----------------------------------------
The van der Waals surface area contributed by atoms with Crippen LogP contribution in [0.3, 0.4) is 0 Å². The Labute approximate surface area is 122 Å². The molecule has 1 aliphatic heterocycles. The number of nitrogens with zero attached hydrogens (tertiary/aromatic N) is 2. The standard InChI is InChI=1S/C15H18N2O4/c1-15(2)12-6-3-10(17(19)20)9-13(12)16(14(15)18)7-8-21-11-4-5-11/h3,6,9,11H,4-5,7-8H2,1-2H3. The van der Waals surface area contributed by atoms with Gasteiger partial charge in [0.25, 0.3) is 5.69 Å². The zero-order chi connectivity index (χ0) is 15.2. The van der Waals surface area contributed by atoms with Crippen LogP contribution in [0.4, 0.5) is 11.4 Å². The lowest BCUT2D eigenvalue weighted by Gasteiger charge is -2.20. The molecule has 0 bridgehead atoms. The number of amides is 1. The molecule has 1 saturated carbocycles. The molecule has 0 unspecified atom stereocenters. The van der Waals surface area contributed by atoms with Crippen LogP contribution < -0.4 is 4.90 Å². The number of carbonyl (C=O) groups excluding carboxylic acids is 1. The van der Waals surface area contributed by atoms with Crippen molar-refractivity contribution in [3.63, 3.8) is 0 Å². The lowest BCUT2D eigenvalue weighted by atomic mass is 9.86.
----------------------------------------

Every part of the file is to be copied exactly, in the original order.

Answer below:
The van der Waals surface area contributed by atoms with Crippen LogP contribution in [0.3, 0.4) is 0 Å². The Labute approximate surface area is 122 Å². The molecule has 1 aliphatic heterocycles. The number of nitrogens with zero attached hydrogens (tertiary/aromatic N) is 2. The standard InChI is InChI=1S/C15H18N2O4/c1-15(2)12-6-3-10(17(19)20)9-13(12)16(14(15)18)7-8-21-11-4-5-11/h3,6,9,11H,4-5,7-8H2,1-2H3. The van der Waals surface area contributed by atoms with Gasteiger partial charge in [0.25, 0.3) is 5.69 Å². The zero-order chi connectivity index (χ0) is 15.2. The van der Waals surface area contributed by atoms with Crippen LogP contribution in [0.4, 0.5) is 11.4 Å². The lowest BCUT2D eigenvalue weighted by Gasteiger charge is -2.20. The molecule has 0 bridgehead atoms. The number of amides is 1. The molecule has 1 saturated carbocycles. The molecule has 0 unspecified atom stereocenters. The van der Waals surface area contributed by atoms with Crippen LogP contribution < -0.4 is 4.90 Å². The number of carbonyl (C=O) groups excluding carboxylic acids is 1. The van der Waals surface area contributed by atoms with Crippen molar-refractivity contribution in [3.63, 3.8) is 0 Å². The lowest BCUT2D eigenvalue weighted by atomic mass is 9.86.